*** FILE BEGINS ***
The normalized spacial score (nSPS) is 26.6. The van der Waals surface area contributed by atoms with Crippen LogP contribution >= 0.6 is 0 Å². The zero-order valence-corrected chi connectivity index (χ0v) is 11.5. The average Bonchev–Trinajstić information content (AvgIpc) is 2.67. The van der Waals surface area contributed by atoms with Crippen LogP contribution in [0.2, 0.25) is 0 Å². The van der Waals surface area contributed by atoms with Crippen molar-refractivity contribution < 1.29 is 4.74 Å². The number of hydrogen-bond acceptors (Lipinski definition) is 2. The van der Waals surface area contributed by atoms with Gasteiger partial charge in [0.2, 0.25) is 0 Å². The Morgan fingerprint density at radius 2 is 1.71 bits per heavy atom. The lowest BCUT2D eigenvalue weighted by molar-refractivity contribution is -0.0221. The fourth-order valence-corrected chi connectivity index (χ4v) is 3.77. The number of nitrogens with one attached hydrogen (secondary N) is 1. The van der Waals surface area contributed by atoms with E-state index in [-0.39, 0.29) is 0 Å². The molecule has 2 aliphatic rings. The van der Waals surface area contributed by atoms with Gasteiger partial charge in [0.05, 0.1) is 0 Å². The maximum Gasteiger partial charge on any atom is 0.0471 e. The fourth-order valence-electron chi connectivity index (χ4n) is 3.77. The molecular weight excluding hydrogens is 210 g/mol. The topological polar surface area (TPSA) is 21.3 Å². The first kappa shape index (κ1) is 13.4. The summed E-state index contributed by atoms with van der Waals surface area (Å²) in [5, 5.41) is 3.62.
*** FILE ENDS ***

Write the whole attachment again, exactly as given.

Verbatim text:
The normalized spacial score (nSPS) is 26.6. The van der Waals surface area contributed by atoms with Crippen LogP contribution >= 0.6 is 0 Å². The zero-order valence-corrected chi connectivity index (χ0v) is 11.5. The average Bonchev–Trinajstić information content (AvgIpc) is 2.67. The van der Waals surface area contributed by atoms with Crippen LogP contribution in [0.2, 0.25) is 0 Å². The van der Waals surface area contributed by atoms with Crippen molar-refractivity contribution < 1.29 is 4.74 Å². The number of hydrogen-bond acceptors (Lipinski definition) is 2. The van der Waals surface area contributed by atoms with Gasteiger partial charge in [0.2, 0.25) is 0 Å². The Morgan fingerprint density at radius 2 is 1.71 bits per heavy atom. The lowest BCUT2D eigenvalue weighted by molar-refractivity contribution is -0.0221. The fourth-order valence-corrected chi connectivity index (χ4v) is 3.77. The number of nitrogens with one attached hydrogen (secondary N) is 1. The van der Waals surface area contributed by atoms with E-state index in [-0.39, 0.29) is 0 Å². The molecule has 2 aliphatic rings. The van der Waals surface area contributed by atoms with Gasteiger partial charge in [0.05, 0.1) is 0 Å². The maximum Gasteiger partial charge on any atom is 0.0471 e. The fourth-order valence-electron chi connectivity index (χ4n) is 3.77. The molecular weight excluding hydrogens is 210 g/mol. The topological polar surface area (TPSA) is 21.3 Å². The first kappa shape index (κ1) is 13.4. The summed E-state index contributed by atoms with van der Waals surface area (Å²) in [5, 5.41) is 3.62.